Bean (1997)

Genres - Comedy  |   Sub-Genres - Screwball Comedy, Slapstick  |   Release Date - Oct 17, 1997 (USA - Limited), Nov 7, 1997 (USA)  |   Run Time - 85 min.  |   Countries - United Kingdom, United States  |   MPAA Rating - PG13
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Review by Karl Williams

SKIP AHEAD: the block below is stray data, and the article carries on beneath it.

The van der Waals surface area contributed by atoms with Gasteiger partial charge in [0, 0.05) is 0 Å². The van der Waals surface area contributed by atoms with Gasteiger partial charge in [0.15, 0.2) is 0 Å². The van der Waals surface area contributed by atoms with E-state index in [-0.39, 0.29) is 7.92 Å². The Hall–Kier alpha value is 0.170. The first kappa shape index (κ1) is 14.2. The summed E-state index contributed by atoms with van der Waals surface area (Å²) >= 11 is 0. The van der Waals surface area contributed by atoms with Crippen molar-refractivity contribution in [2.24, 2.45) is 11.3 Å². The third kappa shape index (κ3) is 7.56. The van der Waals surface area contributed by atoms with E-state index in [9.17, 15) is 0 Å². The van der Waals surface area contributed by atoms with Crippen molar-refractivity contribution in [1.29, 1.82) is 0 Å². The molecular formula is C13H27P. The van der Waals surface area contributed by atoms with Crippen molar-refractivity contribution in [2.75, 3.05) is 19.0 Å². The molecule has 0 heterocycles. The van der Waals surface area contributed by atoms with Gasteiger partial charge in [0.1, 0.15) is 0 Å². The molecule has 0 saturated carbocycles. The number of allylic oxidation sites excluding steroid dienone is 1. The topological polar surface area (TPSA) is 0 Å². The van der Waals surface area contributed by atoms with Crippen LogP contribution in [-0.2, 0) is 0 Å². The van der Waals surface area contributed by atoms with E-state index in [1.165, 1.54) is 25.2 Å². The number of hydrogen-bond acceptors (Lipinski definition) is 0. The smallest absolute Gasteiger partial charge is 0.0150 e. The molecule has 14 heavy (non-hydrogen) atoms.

A monster hit internationally, this comedy showcases the physically expressive talents of actor Rowan Atkinson, who provides a few major laughs in elaborate slapstick sequences, some of them cribbed wholesale from his winning British TV series featuring the same character. Atkinson is a comic gem, a throwback to an earlier era of silent screen legends such as Charlie Chaplin and Buster Keaton, and his gifts are most fully realized in the mealy-mouthed, unflappably odd-duck character of Bean. Overall, however, the film suffers the same fate as many other projects in translation from the small screen to the big, experienced most frequently in the attempt to transform sketches from the NBC series Saturday Night Live to the cinema. In dumbing down the jokes, "opening up" a character (read: making an oddball less offensive), and generally seeking to broaden the appeal of a skit that might have been obscure or off-putting to some segment of the audience, mainstream films repeatedly sap their source material of the original humor. Such is often the case in this silly concoction that seeks to Americanize a thoroughly British invention by shooting it in the sun-drenched, rainbow-colored hues that scream "Comedy!" for the funny bone-impaired, even tossing actor Burt Reynolds into the addled mix -- as a general, no less. Worse, Mr. Bean is shockingly verbose in comparison to his earlier incarnations, a development that may have been essential to the narrative but robs the quirky spasmodic of his rib-tickling charm. Bean is a worthy attempt to bring a little-known comic's abundant skills to light, but the filmmakers don't trust their audience to "get it," with the end result suffering a serious case of lowest common denominator.